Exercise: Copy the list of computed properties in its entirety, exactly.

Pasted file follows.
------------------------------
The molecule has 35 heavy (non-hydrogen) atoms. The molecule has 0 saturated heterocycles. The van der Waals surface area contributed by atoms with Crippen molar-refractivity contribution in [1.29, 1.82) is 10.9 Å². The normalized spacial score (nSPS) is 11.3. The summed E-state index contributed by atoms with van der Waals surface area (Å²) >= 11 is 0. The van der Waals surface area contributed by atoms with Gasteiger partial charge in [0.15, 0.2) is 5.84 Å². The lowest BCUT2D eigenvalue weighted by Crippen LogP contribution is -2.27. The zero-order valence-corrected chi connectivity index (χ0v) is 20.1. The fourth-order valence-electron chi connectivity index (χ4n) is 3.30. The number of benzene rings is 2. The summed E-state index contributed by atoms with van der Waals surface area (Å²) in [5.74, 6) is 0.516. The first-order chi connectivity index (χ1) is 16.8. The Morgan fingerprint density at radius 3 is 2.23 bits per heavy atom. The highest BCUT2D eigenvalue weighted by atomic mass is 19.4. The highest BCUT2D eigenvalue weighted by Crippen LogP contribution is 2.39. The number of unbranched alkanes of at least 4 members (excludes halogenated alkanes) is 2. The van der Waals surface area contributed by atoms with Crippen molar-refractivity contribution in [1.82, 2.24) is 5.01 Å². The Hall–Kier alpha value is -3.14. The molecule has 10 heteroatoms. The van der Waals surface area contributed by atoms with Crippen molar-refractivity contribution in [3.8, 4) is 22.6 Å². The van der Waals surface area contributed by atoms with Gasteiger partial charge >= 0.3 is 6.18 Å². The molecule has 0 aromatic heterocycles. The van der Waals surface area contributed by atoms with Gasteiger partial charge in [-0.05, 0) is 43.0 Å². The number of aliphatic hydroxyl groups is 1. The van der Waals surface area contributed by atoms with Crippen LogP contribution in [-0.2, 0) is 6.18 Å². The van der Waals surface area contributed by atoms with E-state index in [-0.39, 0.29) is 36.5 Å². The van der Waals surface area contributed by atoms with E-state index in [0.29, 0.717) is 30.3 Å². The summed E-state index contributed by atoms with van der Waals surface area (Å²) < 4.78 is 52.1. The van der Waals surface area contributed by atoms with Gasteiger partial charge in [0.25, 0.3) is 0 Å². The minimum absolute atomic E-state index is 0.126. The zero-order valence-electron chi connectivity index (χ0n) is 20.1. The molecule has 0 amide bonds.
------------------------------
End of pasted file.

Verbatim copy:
The molecule has 35 heavy (non-hydrogen) atoms. The molecule has 0 saturated heterocycles. The van der Waals surface area contributed by atoms with Crippen molar-refractivity contribution in [1.29, 1.82) is 10.9 Å². The normalized spacial score (nSPS) is 11.3. The summed E-state index contributed by atoms with van der Waals surface area (Å²) >= 11 is 0. The van der Waals surface area contributed by atoms with Gasteiger partial charge in [0.15, 0.2) is 5.84 Å². The lowest BCUT2D eigenvalue weighted by Crippen LogP contribution is -2.27. The zero-order valence-corrected chi connectivity index (χ0v) is 20.1. The fourth-order valence-electron chi connectivity index (χ4n) is 3.30. The number of benzene rings is 2. The summed E-state index contributed by atoms with van der Waals surface area (Å²) in [5.74, 6) is 0.516. The first-order chi connectivity index (χ1) is 16.8. The Morgan fingerprint density at radius 3 is 2.23 bits per heavy atom. The highest BCUT2D eigenvalue weighted by atomic mass is 19.4. The highest BCUT2D eigenvalue weighted by Crippen LogP contribution is 2.39. The number of unbranched alkanes of at least 4 members (excludes halogenated alkanes) is 2. The van der Waals surface area contributed by atoms with Crippen molar-refractivity contribution in [1.82, 2.24) is 5.01 Å². The Hall–Kier alpha value is -3.14. The molecule has 10 heteroatoms. The van der Waals surface area contributed by atoms with Crippen molar-refractivity contribution in [3.8, 4) is 22.6 Å². The van der Waals surface area contributed by atoms with Gasteiger partial charge >= 0.3 is 6.18 Å². The molecule has 0 aromatic heterocycles. The van der Waals surface area contributed by atoms with Gasteiger partial charge in [-0.05, 0) is 43.0 Å². The number of aliphatic hydroxyl groups is 1. The van der Waals surface area contributed by atoms with Crippen LogP contribution in [-0.2, 0) is 6.18 Å². The van der Waals surface area contributed by atoms with E-state index in [-0.39, 0.29) is 36.5 Å². The van der Waals surface area contributed by atoms with E-state index in [0.29, 0.717) is 30.3 Å². The summed E-state index contributed by atoms with van der Waals surface area (Å²) < 4.78 is 52.1. The van der Waals surface area contributed by atoms with Gasteiger partial charge in [0.25, 0.3) is 0 Å². The minimum absolute atomic E-state index is 0.126. The zero-order valence-electron chi connectivity index (χ0n) is 20.1. The molecule has 0 amide bonds.